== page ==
John Jack and wife
[By Glen Villa Jr., Last Revised July 17, 2011]

John Jack was also known as Johnnie Jackson and Johnnie Darrow. Johnnie Darrow was born on April 29, 1882 in Tuolumne County, to George Darrow, a White man, and Chatter, a full-blooded Indian from Tuolumne County.

Johnnie Darrow married Rose Yellowjacket. Rose or Rosie Yellowjacket was a full blooded Indian born to Yellowjacket and Sallie Jack (Sallie Jackson on Terrell Census).

In 1900, Rosie Yellowjacket was residing with her mother Sally Yellowjacket in Township 1, Amador County. According to 1900 Census, Rosie Yellowjacket was born in December of 1875. Rosie was single, a mother of 2 children who both were still living. Rosie’s occupation was weaving baskets.

Rosie and Johnnie had a son George Darrow born on April 15, 1906.

Rosie and Johnnie also had a daughter named Grace Darrow, born May 12, 1917.

In 1930, John Darrow and wife Rosa were residing in the Electra and Aetna District of Township 1 of Amador County. John was 54 and Rosa was 50, Grace was 13. John Darrow was a cowboy for general farming.

In 1930, George Darrow and wife Clara were residing in the Electra and Aetna District of Township 1 of Amador County. George was 24 and Clara was 23. George and Clara were 8 when they were married. George was a laborer for the Amador Central R.R..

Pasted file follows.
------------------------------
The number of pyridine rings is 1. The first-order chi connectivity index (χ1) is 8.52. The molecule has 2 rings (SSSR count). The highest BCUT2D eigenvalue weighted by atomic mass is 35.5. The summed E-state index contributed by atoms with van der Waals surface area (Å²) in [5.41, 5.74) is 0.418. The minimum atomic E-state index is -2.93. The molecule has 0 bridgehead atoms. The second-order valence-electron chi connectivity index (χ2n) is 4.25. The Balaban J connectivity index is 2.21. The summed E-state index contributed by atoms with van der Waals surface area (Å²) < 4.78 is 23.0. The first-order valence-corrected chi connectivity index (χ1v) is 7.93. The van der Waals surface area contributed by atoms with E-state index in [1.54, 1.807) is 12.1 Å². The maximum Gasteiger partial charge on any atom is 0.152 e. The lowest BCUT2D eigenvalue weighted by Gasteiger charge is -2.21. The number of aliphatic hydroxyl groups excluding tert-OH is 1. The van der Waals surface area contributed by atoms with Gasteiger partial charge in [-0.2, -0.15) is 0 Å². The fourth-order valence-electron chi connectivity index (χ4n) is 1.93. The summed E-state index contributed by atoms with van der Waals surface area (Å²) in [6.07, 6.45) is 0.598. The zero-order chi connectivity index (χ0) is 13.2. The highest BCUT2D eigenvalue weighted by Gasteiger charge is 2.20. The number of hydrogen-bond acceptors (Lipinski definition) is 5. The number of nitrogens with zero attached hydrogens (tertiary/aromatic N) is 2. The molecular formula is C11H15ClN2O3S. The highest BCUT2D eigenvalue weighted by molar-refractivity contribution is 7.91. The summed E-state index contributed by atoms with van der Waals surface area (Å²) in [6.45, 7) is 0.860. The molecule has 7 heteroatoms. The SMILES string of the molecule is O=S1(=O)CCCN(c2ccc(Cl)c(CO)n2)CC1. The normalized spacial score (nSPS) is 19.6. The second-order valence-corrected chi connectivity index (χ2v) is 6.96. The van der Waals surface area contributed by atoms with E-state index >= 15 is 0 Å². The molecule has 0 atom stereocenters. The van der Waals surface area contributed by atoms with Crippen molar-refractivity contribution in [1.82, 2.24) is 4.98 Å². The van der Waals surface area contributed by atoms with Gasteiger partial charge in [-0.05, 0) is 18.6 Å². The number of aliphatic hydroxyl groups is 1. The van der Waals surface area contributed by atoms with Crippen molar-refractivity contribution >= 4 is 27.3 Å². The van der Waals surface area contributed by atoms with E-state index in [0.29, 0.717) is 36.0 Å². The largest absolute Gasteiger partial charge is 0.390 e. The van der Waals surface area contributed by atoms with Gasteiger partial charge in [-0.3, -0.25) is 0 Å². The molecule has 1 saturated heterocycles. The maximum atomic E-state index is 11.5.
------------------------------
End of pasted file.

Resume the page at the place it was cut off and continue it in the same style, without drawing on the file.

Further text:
John J Darrow died on February 16, 1944 in Tuolumne County. According to death records John was born March 15, 1874.

Sylvia Broadbent collected brief linguistic information from Rose Darrow on September 4-6, 1956. Grace Kilgore helped Broadbent talk to Rose. Rose Darrow provided a brief linguistic vocabulary in Northern Sierra Miwok. Broadbent wrote the following: “…RD very deaf + speech not very clear.”

Rose Darrow was born May 19, 1872 (May 19, 1873 1928BIA) and died on October 3, 1967 at the age of 95 in Amador County.

Articles Concerning John Jack 

Amador Dispatch
November 28, 1924
Johnny Jack Amuck in Sac.
Johnnie Jack, an Indian, is the possessor of a mule that carried him from Amador County, his home, to Sacramento. It is a good mule, so Johnnie says, but yesterday his quest was not for mules or mule, but jackass.

In his story to Captain Max P. Fisher of the bureau of identification at the police headquarters, to whom he has been known for years, Johnnie, who is in jail as a detained witness against John Montgomery, a negro, charged with cutting him, the Indian admitted he had “parked” his mule in Yolo County and had crossed the river in his search for jackass whisky.

Johnnie and some boon companions were having a party in a room at 1224 Fourth Street. They were making noise. In an adjoining room slept, or rather tried to sleep, Montgomery. Words between members of the convivial party and Montgomery followed. Jack went to Montgomery’s door. Montgomery opened the door, a knife flashed and Johnnie fell back, slashed about head and face.

Now both are in jail, Montgomery facing charges of assault with a deadly weapon, and Johnnie as a witness—Sacramento Bee, Nov. 24.

Amador Dispatch
October 10, 1967
Rose Darrow
A rosary was recited Thursday night in the J. J. Daneri & Son Chapel for Rose Darrow, 94, a Jackson native who died October 3 in Amador Hospital. She had lived in the community all her life.

Funeral services were held Friday morning in St. Patrick’s Catholic Church with interment following in the Jackson Catholic Cemetery.

She was the mother of Maude Kelley of Sacramento, Grace Kilgore of Jackson, with whom she had made her home, and a son, George Darrow of Jackson. Also surviving are eight grandchildren and 27 great grandchildren.

Photographs of John Jack

Photographs of John Jack at Columbia Junior College, Columbia, Ca. click here